Lead Like Lincoln

Steven Spielberg’s movie, Lincoln, will be released in the US nationwide on November 16th.  I can hardly wait!  Thank you Steven for elevating the caliber of the movies we watch!  What can we learn from our 16th president about leadership and excellence in daily living?

lincoln image

A lot…

As an immigrant and proud citizen of the United States of America, I stand in awe as I survey the unlikely journey of a small young country made up of mere immigrants that became a world power and a beacon of hope and freedom.

Drenched with pain and blood, our journey’s darkest hour almost fractured our unity in the 1860’s over this issue – a few states thought they had the right to secede, and they wanted to break away because they disagreed with the antislavery position of the other states.

One man stood tall and preserved the Union.  Abraham Lincoln stood firm in the face of this severe tribulation, unyielding and resolute!  He led the cause of the majority, that this country should not be fractured.  He treated the secession as a rebellion – a rebellion which lasted a little over four years and caused around 700,000 casualties: The Civil War.

While the story of President Lincoln’s life and the study of his leadership could fill volumes, I simply want to share with you two lessons I have learned from his life:

1. Background and Leadership

The first 15 presidents of this country had been war heroes, vice presidents and secretaries of states – mostly highly educated men from prominent families.  President Lincoln was a “common man”.

His resume included one term as a US representative, barely one year of formal education, no connections in the US capitol and no executive experience.  Moreover, he came from a poor family.  His mother died at age 9, and he had a distant father.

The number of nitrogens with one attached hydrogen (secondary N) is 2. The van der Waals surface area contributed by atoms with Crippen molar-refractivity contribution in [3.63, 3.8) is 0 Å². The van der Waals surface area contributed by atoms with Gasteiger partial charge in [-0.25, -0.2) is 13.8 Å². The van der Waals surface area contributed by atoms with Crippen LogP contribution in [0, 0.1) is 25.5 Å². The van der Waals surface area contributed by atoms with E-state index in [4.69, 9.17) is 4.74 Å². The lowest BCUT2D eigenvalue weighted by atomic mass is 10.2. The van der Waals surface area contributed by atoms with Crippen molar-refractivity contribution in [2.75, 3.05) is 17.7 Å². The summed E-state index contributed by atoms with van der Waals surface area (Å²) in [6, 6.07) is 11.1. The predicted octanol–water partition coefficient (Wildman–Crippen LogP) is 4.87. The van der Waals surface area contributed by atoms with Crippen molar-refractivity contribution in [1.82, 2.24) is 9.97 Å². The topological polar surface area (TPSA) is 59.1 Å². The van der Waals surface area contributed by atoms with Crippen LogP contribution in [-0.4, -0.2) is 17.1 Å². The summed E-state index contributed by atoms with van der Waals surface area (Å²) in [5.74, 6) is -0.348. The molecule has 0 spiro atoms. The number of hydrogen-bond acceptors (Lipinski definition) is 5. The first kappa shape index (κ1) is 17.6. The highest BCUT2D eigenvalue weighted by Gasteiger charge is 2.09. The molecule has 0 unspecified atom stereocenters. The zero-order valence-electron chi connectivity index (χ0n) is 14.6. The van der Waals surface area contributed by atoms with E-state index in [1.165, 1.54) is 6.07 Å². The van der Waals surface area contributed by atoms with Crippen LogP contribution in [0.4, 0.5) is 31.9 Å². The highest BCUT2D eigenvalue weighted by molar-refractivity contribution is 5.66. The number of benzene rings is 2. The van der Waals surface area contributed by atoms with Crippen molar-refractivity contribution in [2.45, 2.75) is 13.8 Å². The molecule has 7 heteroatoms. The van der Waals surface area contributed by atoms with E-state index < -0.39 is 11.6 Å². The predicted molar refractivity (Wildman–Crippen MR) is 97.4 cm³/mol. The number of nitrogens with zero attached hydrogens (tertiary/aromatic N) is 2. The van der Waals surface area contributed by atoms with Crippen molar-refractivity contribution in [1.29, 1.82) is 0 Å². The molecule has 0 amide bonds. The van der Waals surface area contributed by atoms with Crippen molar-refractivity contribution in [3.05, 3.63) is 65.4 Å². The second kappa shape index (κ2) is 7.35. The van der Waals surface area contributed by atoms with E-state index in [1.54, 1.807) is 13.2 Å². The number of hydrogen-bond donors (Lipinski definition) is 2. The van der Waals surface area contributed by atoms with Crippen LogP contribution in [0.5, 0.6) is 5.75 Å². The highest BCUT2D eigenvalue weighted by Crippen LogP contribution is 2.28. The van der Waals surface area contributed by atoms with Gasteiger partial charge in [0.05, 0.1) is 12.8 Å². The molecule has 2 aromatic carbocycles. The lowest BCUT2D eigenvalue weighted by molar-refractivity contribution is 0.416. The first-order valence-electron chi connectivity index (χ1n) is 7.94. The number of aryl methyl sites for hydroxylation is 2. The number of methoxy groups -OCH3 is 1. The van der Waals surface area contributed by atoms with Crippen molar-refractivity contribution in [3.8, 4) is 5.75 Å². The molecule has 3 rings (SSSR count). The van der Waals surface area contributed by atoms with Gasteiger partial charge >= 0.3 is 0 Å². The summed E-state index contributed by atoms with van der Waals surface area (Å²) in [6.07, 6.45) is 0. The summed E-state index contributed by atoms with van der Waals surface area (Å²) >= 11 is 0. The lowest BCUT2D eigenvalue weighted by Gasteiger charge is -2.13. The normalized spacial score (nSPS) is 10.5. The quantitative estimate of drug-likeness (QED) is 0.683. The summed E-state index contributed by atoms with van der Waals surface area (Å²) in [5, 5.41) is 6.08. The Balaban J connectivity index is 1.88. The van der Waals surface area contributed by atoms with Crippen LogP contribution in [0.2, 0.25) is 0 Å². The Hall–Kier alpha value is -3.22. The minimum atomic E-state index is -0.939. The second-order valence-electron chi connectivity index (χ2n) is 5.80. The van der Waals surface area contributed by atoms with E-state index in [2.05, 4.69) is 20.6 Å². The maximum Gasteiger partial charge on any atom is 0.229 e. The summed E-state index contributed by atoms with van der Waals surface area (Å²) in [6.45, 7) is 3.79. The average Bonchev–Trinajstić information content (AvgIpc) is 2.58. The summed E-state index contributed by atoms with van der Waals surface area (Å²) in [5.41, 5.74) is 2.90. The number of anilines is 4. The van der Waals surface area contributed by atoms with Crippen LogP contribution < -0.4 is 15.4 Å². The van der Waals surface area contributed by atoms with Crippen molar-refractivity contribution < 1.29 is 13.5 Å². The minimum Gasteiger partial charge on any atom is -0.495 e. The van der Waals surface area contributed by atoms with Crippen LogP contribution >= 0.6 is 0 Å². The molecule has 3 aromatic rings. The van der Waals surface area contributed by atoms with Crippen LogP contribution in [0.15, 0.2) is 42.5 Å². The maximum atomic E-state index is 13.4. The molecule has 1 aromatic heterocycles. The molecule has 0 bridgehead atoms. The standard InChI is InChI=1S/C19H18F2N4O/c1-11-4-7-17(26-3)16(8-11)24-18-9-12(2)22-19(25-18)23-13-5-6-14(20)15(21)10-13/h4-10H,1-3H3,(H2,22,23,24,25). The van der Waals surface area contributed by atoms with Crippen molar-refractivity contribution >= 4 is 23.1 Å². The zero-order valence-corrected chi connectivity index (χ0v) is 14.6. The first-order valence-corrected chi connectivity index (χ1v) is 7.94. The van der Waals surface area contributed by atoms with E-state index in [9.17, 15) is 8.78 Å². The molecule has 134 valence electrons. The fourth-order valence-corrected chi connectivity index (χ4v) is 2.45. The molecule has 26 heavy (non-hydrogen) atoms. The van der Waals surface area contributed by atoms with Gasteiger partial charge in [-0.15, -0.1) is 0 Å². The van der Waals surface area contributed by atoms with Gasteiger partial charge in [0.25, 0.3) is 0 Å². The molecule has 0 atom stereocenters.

That did not stop him.  While he did not have the right background, he did have a ceaseless drive to develop himself and a deep conviction and courage to forge forward!

This gives me hope! How about you?

It gives me hope to know that to make a big impact on our world is within reach for all of us!

2. Depression and leadership

Depression may not be an issue for you.  However, it is to many.

As a family physician I see many who are afflicted with it.  I have a personal a history with it myself!  If you do, be of good cheer; you also can make a great impact!!!

History reveals that president Lincoln had suffered from clinical depression most of his adult life, sometimes severe and incapacitating. This often necessitated him to visit doctors to treat him for his condition.  Doctors back then treated patients with depression weeks at a time by bleeding them and by inducing vomiting and diarrhea, etc.  They went for the “purging” approach.  (Today we go for a little lighter method, Prozac!)

By all accounts his treatment did not make him better!

However, this deep affliction did not stop Abraham Lincoln!

What is the lesson here? It is that our feelings are important, however they are not more important than for us to find and fulfill our purpose and mission in life!

President Lincoln persisted.  So can you!  So should you!

I hope you enjoy the movie!  Remember to take some notes of what you learned, and maybe you can share them here on this blog.

Your friend,
Wes Saade MD Signature

PS: If you think this blog can benefit a person you know, please consider forwarding this email!

Credit: The seed thought of this blog came from the book Lincoln’s Melancholy by Joshua Shenk.  The best Lincoln biography I have read which I highly recommend is With Malice Toward None by Stephen Oates.

Reading: This week I am reading the book Half Time, by Bob Buford.

2 Comments
  • Danny L. Smith
    Posted at 08:21h, 26 October Reply

    Great post Wes. Lincoln’s Melancholy is one of the most important biographies I’ve read and it really rounded out by understanding of Lincoln.

    Thanks for sharing.

  • Kathy
    Posted at 13:53h, 28 October Reply

    If you can hang with the length, Team of Rivals is outstanding. It truly shows the genius of Lincoln and his ability to connect with people. I highly recommend it.

    I will put yours on my list!

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